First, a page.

Edition V15N03 | Year 2010 | Editorial Article | Pages 121 to 124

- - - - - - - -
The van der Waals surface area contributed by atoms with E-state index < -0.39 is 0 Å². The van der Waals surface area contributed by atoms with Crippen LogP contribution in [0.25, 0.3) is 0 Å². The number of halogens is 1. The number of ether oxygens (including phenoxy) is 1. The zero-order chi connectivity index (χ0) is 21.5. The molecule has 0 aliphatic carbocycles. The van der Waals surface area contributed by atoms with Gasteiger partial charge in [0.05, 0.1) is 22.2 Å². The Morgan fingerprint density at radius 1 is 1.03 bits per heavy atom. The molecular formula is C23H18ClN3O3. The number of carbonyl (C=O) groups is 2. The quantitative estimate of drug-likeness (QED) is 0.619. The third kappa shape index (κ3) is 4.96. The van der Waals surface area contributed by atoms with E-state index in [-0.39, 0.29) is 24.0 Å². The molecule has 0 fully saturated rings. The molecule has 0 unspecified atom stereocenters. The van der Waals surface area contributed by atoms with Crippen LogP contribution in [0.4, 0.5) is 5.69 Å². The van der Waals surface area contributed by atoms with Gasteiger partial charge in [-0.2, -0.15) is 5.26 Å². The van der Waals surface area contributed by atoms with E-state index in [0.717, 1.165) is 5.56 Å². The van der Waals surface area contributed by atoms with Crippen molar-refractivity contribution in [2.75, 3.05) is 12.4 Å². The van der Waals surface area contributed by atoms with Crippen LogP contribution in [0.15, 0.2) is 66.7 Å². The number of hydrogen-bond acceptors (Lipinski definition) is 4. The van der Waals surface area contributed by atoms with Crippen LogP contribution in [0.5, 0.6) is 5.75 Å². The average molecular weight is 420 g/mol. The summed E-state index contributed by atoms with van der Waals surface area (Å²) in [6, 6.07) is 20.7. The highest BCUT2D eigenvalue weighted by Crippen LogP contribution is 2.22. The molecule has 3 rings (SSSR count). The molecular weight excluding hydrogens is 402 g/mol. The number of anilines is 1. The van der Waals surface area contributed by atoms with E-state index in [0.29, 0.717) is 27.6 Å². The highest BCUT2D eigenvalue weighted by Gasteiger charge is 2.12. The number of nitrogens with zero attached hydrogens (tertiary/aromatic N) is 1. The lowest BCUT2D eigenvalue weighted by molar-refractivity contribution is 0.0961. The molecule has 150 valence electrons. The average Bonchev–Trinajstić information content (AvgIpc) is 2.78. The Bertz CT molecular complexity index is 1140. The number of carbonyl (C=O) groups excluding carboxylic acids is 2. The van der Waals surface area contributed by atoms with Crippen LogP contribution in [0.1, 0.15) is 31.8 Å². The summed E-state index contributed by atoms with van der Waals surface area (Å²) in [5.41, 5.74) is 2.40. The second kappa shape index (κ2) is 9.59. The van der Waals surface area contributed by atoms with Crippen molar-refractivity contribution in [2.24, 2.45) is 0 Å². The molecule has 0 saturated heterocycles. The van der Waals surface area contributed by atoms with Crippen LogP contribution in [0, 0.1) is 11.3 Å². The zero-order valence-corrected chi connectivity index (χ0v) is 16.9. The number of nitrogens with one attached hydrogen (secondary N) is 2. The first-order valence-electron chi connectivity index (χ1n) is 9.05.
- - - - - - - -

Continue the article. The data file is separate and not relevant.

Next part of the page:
Studies involving populations are often questioned as to the homogeneity of their samples relative to race and ethnicity. Such questioning is justified because sample heterogeneity can increase the variability of and even mask results. These two concepts (race and ethnicity) are often confused despite their subtle differences. Race includes phenotypic characteristics such as skin color, whereas ethnicity also encompasses cultural factors such as nationality, tribal affiliation, religion, language and traditions of a particular group. Despite the widespread use of the term race, geneticists are increasingly convinced that race is much more a social than a scientific construct.